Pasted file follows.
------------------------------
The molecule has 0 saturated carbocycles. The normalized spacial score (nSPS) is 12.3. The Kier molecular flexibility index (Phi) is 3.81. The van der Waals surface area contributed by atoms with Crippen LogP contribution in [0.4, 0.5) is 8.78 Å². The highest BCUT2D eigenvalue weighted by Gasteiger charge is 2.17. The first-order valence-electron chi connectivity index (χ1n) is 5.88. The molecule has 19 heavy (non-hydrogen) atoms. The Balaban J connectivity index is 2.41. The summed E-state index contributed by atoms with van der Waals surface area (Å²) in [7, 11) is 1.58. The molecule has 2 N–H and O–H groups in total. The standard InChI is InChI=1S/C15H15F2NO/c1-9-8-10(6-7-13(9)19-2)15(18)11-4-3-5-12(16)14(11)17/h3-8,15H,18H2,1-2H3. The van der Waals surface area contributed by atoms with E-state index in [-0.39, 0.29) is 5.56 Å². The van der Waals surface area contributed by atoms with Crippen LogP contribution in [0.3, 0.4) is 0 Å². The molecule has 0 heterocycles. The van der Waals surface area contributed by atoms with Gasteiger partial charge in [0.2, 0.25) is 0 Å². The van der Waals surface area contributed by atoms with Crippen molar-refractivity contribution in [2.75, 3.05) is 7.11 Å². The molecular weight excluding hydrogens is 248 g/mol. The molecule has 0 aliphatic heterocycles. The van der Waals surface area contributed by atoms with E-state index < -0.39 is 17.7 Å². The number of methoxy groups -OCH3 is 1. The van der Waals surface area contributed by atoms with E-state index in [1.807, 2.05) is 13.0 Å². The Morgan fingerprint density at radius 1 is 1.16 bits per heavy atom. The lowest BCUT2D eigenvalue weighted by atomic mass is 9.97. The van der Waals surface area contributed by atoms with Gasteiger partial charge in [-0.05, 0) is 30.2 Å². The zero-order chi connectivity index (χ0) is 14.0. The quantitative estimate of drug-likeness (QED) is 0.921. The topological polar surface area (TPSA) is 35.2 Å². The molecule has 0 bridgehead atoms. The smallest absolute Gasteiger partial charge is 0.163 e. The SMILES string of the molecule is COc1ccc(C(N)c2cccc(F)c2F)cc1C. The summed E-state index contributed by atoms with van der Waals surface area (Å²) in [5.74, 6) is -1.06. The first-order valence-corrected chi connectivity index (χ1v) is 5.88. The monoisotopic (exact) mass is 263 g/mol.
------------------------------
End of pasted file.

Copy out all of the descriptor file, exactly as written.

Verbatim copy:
The molecule has 0 saturated carbocycles. The normalized spacial score (nSPS) is 12.3. The Kier molecular flexibility index (Phi) is 3.81. The van der Waals surface area contributed by atoms with Crippen LogP contribution in [0.4, 0.5) is 8.78 Å². The highest BCUT2D eigenvalue weighted by Gasteiger charge is 2.17. The first-order valence-electron chi connectivity index (χ1n) is 5.88. The molecule has 19 heavy (non-hydrogen) atoms. The Balaban J connectivity index is 2.41. The summed E-state index contributed by atoms with van der Waals surface area (Å²) in [7, 11) is 1.58. The molecule has 2 N–H and O–H groups in total. The standard InChI is InChI=1S/C15H15F2NO/c1-9-8-10(6-7-13(9)19-2)15(18)11-4-3-5-12(16)14(11)17/h3-8,15H,18H2,1-2H3. The van der Waals surface area contributed by atoms with E-state index in [-0.39, 0.29) is 5.56 Å². The van der Waals surface area contributed by atoms with Crippen LogP contribution in [0.3, 0.4) is 0 Å². The molecule has 0 heterocycles. The van der Waals surface area contributed by atoms with Gasteiger partial charge in [0.2, 0.25) is 0 Å². The van der Waals surface area contributed by atoms with Crippen molar-refractivity contribution in [2.75, 3.05) is 7.11 Å². The molecular weight excluding hydrogens is 248 g/mol. The molecule has 0 aliphatic heterocycles. The van der Waals surface area contributed by atoms with E-state index < -0.39 is 17.7 Å². The number of methoxy groups -OCH3 is 1. The van der Waals surface area contributed by atoms with E-state index in [1.807, 2.05) is 13.0 Å². The Morgan fingerprint density at radius 1 is 1.16 bits per heavy atom. The lowest BCUT2D eigenvalue weighted by atomic mass is 9.97. The van der Waals surface area contributed by atoms with Gasteiger partial charge in [-0.05, 0) is 30.2 Å². The zero-order chi connectivity index (χ0) is 14.0. The quantitative estimate of drug-likeness (QED) is 0.921. The topological polar surface area (TPSA) is 35.2 Å². The molecule has 0 bridgehead atoms. The smallest absolute Gasteiger partial charge is 0.163 e. The SMILES string of the molecule is COc1ccc(C(N)c2cccc(F)c2F)cc1C. The summed E-state index contributed by atoms with van der Waals surface area (Å²) in [5.74, 6) is -1.06. The first-order valence-corrected chi connectivity index (χ1v) is 5.88. The monoisotopic (exact) mass is 263 g/mol.